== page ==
This is a question that’s turned up in an excellent article in Marketing Week about marketing to the over 50s.
The piece covers much of the ground that I’ve discussed before.
- The over 50s is a massively broad general category that encompasses many tastes and often two generations in a single family
- Even if you narrow the age group, the interests of that group are still wide and various, and not tied to their age
- When people hit 50, some may be interested in ads for funeral plans and stair lifts, but most don’t see any relevance to their lives.
The extra question that Marketing Week poses is whether you need people with experience of being over 50 to understand the audience sufficiently to market successfully to them.
This is a really good question, but are we just going down the same path as those who lump all “older people” into one category?
The respondents in the article took the view that interests and experience are more important than age in marketing.
I think that’s true of marketers too. What we, the aforesaid over 50s need, is people with understanding and a positive attitude.
Let’s take understanding, and break down the market. If you take a group of people who, say, have no dependents, but are still gainfully employed, can a marketer predict what their spending priorities will be? Saving for retirement and care home fees? Conspicuous expenditure on quality living? And can you do that for multiple groups of people over 50? Surveys help, and some businesses have been at pains to research the market effectively.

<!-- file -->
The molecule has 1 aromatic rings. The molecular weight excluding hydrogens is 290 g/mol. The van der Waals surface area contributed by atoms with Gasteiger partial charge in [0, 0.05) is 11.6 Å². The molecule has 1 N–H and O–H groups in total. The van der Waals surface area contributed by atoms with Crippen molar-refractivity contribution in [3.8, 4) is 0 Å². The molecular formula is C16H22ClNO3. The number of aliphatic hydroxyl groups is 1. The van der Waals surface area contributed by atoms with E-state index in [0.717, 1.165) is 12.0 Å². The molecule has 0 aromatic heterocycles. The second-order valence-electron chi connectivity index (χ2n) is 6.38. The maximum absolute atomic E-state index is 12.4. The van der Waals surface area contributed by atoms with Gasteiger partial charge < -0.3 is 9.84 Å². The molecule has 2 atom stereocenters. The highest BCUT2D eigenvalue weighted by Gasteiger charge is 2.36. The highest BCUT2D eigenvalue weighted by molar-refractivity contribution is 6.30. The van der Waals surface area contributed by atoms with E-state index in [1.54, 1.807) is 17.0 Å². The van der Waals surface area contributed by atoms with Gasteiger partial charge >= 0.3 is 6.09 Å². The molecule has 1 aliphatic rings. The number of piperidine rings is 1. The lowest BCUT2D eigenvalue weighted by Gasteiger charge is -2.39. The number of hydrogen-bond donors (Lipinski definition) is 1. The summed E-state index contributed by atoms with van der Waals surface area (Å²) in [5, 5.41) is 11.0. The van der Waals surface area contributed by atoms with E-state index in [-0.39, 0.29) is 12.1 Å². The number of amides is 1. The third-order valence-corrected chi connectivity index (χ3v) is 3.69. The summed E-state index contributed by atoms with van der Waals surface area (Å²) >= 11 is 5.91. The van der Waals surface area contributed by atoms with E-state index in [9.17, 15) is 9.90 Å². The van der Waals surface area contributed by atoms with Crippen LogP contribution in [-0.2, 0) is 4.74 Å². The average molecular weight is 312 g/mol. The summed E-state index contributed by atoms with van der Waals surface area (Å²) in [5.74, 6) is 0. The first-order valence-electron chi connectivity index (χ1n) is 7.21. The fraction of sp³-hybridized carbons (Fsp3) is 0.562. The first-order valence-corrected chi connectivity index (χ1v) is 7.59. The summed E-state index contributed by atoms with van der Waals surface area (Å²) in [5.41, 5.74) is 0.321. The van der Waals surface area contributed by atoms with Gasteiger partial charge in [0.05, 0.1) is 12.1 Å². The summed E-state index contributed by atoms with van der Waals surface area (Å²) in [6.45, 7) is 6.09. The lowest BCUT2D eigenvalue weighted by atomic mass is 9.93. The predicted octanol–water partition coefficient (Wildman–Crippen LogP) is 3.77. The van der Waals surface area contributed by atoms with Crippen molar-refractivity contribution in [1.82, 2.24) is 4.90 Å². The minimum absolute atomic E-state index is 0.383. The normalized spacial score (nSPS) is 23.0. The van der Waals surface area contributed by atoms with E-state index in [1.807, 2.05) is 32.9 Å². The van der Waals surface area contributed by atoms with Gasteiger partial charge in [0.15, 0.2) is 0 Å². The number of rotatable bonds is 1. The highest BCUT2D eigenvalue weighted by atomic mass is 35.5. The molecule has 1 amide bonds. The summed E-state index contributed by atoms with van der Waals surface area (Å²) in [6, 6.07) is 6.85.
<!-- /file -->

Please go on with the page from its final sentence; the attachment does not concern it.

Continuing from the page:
Then there’s attitude, and this is where I think marketing can come undone. I remember, in my first major freelance copywriting gig, being asked to recruit a video expert, and my client expressing absolute horror that I had found someone with white hair. It’s a very unsubtle example of something that is pervasive in many organisations. Young is good, intelligent, adaptable etc etc. Older is dull, uninspiring, inflexible, unadmired. It’s not obvious everywhere, but it’s there enough for it to spill into marketing campaigns addressing those so uncool older people.
My view, then, is that you don’t need to be over 50 to market to the over 50s, any more than you need to be a small child to market to small children. But an open mind and a desire to understand without prejudice are vital.